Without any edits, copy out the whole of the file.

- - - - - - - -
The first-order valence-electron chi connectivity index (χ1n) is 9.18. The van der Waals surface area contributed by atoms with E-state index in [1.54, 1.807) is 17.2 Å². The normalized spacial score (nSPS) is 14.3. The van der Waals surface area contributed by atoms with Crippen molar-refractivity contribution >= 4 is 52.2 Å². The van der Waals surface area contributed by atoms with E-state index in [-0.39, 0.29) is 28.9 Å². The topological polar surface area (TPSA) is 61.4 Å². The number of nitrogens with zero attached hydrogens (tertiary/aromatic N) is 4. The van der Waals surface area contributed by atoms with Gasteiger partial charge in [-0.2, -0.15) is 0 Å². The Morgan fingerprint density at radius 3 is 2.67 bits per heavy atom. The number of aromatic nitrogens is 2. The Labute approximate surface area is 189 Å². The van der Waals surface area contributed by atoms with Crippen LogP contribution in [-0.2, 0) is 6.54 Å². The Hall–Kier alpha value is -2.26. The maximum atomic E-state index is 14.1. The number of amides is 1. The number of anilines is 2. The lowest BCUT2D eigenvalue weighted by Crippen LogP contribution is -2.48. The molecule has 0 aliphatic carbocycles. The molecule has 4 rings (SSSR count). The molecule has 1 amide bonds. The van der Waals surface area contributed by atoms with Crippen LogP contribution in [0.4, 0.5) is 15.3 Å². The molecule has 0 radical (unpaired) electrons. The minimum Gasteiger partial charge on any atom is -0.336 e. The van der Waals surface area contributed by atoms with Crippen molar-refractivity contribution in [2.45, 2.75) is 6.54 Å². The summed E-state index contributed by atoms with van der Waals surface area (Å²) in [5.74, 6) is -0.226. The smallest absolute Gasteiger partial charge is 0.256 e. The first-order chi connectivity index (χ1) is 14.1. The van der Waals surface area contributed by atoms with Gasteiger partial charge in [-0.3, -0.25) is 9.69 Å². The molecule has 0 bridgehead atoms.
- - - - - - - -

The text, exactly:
The first-order valence-electron chi connectivity index (χ1n) is 9.18. The van der Waals surface area contributed by atoms with E-state index in [1.54, 1.807) is 17.2 Å². The normalized spacial score (nSPS) is 14.3. The van der Waals surface area contributed by atoms with Crippen molar-refractivity contribution >= 4 is 52.2 Å². The van der Waals surface area contributed by atoms with E-state index in [-0.39, 0.29) is 28.9 Å². The topological polar surface area (TPSA) is 61.4 Å². The number of nitrogens with zero attached hydrogens (tertiary/aromatic N) is 4. The van der Waals surface area contributed by atoms with Gasteiger partial charge in [-0.2, -0.15) is 0 Å². The Morgan fingerprint density at radius 3 is 2.67 bits per heavy atom. The number of aromatic nitrogens is 2. The Labute approximate surface area is 189 Å². The van der Waals surface area contributed by atoms with Crippen LogP contribution in [-0.2, 0) is 6.54 Å². The Hall–Kier alpha value is -2.26. The maximum atomic E-state index is 14.1. The number of amides is 1. The number of anilines is 2. The lowest BCUT2D eigenvalue weighted by Crippen LogP contribution is -2.48. The molecule has 0 aliphatic carbocycles. The molecule has 4 rings (SSSR count). The molecule has 1 amide bonds. The van der Waals surface area contributed by atoms with Crippen LogP contribution in [0.4, 0.5) is 15.3 Å². The molecule has 0 radical (unpaired) electrons. The minimum Gasteiger partial charge on any atom is -0.336 e. The van der Waals surface area contributed by atoms with Crippen molar-refractivity contribution in [2.45, 2.75) is 6.54 Å². The summed E-state index contributed by atoms with van der Waals surface area (Å²) in [5.74, 6) is -0.226. The smallest absolute Gasteiger partial charge is 0.256 e. The first-order chi connectivity index (χ1) is 14.1. The van der Waals surface area contributed by atoms with Gasteiger partial charge in [-0.3, -0.25) is 9.69 Å². The molecule has 0 bridgehead atoms.